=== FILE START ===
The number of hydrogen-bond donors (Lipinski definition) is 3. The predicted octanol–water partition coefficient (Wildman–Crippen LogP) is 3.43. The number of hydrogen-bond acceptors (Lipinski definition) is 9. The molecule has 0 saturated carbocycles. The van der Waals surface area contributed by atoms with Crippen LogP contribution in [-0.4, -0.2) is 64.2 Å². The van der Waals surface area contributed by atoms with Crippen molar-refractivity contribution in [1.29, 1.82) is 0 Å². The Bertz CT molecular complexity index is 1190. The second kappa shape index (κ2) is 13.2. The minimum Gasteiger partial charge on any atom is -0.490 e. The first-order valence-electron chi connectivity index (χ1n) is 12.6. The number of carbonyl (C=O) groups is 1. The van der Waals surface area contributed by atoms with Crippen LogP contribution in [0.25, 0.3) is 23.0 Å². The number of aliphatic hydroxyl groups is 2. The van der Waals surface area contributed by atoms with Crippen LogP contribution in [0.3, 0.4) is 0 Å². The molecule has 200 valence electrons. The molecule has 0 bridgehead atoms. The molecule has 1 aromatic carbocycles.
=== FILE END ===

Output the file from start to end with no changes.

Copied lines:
The number of hydrogen-bond donors (Lipinski definition) is 3. The predicted octanol–water partition coefficient (Wildman–Crippen LogP) is 3.43. The number of hydrogen-bond acceptors (Lipinski definition) is 9. The molecule has 0 saturated carbocycles. The van der Waals surface area contributed by atoms with Crippen LogP contribution in [-0.4, -0.2) is 64.2 Å². The van der Waals surface area contributed by atoms with Crippen molar-refractivity contribution in [1.29, 1.82) is 0 Å². The Bertz CT molecular complexity index is 1190. The second kappa shape index (κ2) is 13.2. The minimum Gasteiger partial charge on any atom is -0.490 e. The first-order valence-electron chi connectivity index (χ1n) is 12.6. The number of carbonyl (C=O) groups is 1. The van der Waals surface area contributed by atoms with Crippen LogP contribution in [0.25, 0.3) is 23.0 Å². The number of aliphatic hydroxyl groups is 2. The van der Waals surface area contributed by atoms with Crippen LogP contribution in [0.3, 0.4) is 0 Å². The molecule has 200 valence electrons. The molecule has 0 bridgehead atoms. The molecule has 1 aromatic carbocycles.